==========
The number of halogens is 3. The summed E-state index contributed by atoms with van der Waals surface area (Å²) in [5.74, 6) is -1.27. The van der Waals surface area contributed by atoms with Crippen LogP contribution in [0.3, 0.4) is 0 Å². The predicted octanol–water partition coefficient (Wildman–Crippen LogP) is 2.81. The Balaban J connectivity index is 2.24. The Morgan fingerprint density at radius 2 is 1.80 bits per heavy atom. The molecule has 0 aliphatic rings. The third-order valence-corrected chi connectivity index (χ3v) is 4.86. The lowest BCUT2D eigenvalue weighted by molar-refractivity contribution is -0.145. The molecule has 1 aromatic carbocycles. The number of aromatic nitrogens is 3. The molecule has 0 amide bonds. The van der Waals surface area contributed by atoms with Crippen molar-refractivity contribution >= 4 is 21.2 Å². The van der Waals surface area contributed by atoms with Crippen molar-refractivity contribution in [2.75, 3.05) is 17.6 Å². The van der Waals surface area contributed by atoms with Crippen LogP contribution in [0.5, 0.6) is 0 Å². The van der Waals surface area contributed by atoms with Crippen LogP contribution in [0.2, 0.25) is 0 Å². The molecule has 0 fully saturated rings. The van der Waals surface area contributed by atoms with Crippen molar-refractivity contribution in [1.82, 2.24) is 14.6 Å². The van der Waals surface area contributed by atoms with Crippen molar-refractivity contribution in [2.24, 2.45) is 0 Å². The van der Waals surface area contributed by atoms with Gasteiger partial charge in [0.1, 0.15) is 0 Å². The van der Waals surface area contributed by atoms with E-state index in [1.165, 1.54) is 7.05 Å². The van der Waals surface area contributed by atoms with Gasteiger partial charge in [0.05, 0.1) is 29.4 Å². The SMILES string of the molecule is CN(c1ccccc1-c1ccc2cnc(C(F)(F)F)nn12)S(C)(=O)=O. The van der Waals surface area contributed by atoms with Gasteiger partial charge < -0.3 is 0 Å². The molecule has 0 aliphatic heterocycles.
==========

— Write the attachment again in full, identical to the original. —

The number of halogens is 3. The summed E-state index contributed by atoms with van der Waals surface area (Å²) in [5.74, 6) is -1.27. The van der Waals surface area contributed by atoms with Crippen LogP contribution in [0.3, 0.4) is 0 Å². The predicted octanol–water partition coefficient (Wildman–Crippen LogP) is 2.81. The Balaban J connectivity index is 2.24. The Morgan fingerprint density at radius 2 is 1.80 bits per heavy atom. The molecule has 0 aliphatic rings. The third-order valence-corrected chi connectivity index (χ3v) is 4.86. The lowest BCUT2D eigenvalue weighted by molar-refractivity contribution is -0.145. The molecule has 1 aromatic carbocycles. The number of aromatic nitrogens is 3. The molecule has 0 amide bonds. The van der Waals surface area contributed by atoms with Crippen molar-refractivity contribution >= 4 is 21.2 Å². The van der Waals surface area contributed by atoms with Crippen molar-refractivity contribution in [2.75, 3.05) is 17.6 Å². The van der Waals surface area contributed by atoms with Crippen LogP contribution in [0.5, 0.6) is 0 Å². The van der Waals surface area contributed by atoms with Crippen LogP contribution in [0.2, 0.25) is 0 Å². The molecule has 0 fully saturated rings. The van der Waals surface area contributed by atoms with Crippen molar-refractivity contribution in [1.82, 2.24) is 14.6 Å². The van der Waals surface area contributed by atoms with Crippen molar-refractivity contribution in [2.24, 2.45) is 0 Å². The van der Waals surface area contributed by atoms with Gasteiger partial charge in [0.1, 0.15) is 0 Å². The van der Waals surface area contributed by atoms with E-state index in [1.165, 1.54) is 7.05 Å². The van der Waals surface area contributed by atoms with Gasteiger partial charge in [0.05, 0.1) is 29.4 Å². The SMILES string of the molecule is CN(c1ccccc1-c1ccc2cnc(C(F)(F)F)nn12)S(C)(=O)=O. The van der Waals surface area contributed by atoms with Gasteiger partial charge < -0.3 is 0 Å². The molecule has 0 aliphatic heterocycles.